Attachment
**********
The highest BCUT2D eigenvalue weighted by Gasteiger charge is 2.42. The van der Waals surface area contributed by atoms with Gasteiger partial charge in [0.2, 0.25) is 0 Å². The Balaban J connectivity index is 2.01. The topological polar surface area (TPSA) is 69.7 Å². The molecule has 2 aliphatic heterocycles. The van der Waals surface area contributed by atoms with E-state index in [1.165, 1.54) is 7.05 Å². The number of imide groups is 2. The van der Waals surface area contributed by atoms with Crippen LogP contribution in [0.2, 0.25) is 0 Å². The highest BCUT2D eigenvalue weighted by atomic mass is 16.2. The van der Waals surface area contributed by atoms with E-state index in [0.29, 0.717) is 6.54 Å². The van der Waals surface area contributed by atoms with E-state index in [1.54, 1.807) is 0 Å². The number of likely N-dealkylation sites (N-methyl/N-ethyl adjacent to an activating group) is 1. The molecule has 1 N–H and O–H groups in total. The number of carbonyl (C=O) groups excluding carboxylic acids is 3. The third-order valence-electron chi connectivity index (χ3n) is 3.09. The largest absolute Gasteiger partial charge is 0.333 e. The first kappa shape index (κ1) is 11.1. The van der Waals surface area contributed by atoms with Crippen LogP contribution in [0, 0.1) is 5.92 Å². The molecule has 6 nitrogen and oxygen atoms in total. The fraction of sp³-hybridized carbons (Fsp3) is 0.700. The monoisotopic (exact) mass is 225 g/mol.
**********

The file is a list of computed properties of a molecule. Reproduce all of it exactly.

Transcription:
The highest BCUT2D eigenvalue weighted by Gasteiger charge is 2.42. The van der Waals surface area contributed by atoms with Gasteiger partial charge in [0.2, 0.25) is 0 Å². The Balaban J connectivity index is 2.01. The topological polar surface area (TPSA) is 69.7 Å². The molecule has 2 aliphatic heterocycles. The van der Waals surface area contributed by atoms with E-state index in [1.165, 1.54) is 7.05 Å². The number of imide groups is 2. The van der Waals surface area contributed by atoms with Crippen LogP contribution in [0.2, 0.25) is 0 Å². The highest BCUT2D eigenvalue weighted by atomic mass is 16.2. The van der Waals surface area contributed by atoms with E-state index in [0.29, 0.717) is 6.54 Å². The van der Waals surface area contributed by atoms with E-state index in [1.54, 1.807) is 0 Å². The number of likely N-dealkylation sites (N-methyl/N-ethyl adjacent to an activating group) is 1. The molecule has 1 N–H and O–H groups in total. The number of carbonyl (C=O) groups excluding carboxylic acids is 3. The third-order valence-electron chi connectivity index (χ3n) is 3.09. The largest absolute Gasteiger partial charge is 0.333 e. The first kappa shape index (κ1) is 11.1. The van der Waals surface area contributed by atoms with Crippen LogP contribution in [0, 0.1) is 5.92 Å². The molecule has 6 nitrogen and oxygen atoms in total. The fraction of sp³-hybridized carbons (Fsp3) is 0.700. The monoisotopic (exact) mass is 225 g/mol.